With respect to any application to the United States Central Authority, or any petition to a court under section 11603 of this title, which seeks relief under the Convention, or any other documents or information included with such application or petition or provided after such submission which relates to the application or petition, as the case may be, no authentication of such application, petition, document, or information shall be required in order for the application, petition, document, or information to be admissible in court.

Sec. 9006. United States Central Authority

(a) Designation

The President shall designate a Federal agency to serve as the Central Authority for the United States under the Convention.

(b) Functions

The functions of the United States Central Authority are those ascribed to the Central Authority by the Convention and this chapter.

(c) Regulatory authority

The United States Central Authority is authorized to issue such regulations as may be necessary to carry out its functions under the Convention and this chapter.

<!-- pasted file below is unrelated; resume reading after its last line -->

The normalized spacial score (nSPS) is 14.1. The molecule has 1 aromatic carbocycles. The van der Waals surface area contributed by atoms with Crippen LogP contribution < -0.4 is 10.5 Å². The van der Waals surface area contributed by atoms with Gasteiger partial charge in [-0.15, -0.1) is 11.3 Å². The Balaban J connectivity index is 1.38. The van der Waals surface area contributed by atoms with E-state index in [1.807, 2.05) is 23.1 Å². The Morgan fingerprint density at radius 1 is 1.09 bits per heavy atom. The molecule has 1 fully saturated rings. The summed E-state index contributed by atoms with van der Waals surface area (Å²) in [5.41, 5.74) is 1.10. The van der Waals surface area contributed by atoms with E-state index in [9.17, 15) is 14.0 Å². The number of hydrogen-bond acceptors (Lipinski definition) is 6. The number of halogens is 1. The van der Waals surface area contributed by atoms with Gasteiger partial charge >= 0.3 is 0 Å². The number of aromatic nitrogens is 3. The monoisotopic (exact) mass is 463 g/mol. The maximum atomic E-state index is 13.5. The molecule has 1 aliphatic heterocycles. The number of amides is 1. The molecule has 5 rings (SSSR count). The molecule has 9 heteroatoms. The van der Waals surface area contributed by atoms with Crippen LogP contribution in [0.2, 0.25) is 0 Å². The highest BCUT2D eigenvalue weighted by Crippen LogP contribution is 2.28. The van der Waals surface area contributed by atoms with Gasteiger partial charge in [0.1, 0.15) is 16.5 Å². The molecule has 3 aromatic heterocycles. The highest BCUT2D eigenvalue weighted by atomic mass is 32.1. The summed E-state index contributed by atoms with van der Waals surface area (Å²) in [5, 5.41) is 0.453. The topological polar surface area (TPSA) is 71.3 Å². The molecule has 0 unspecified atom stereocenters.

(d) Obtaining information from Parent Locator Service

The United States Central Authority may, to the extent authorized by the Social Security Act (42 U.S.C. 301 et seq.), obtain information from the Parent Locator Service.

Sec. 9007. Costs and fees

(a) Administrative costs

No department, agency, or instrumentality of the Federal Government or of any State or local government may impose on an applicant any fee in relation to the administrative processing of applications submitted under the Convention.

(b) Costs incurred in civil actions

(1) Petitioners may be required to bear the costs of legal counsel or advisors, court costs incurred in connection with their petitions, and travel costs for the return of the child involved and any accompanying persons, except as provided in paragraphs (2) and (3).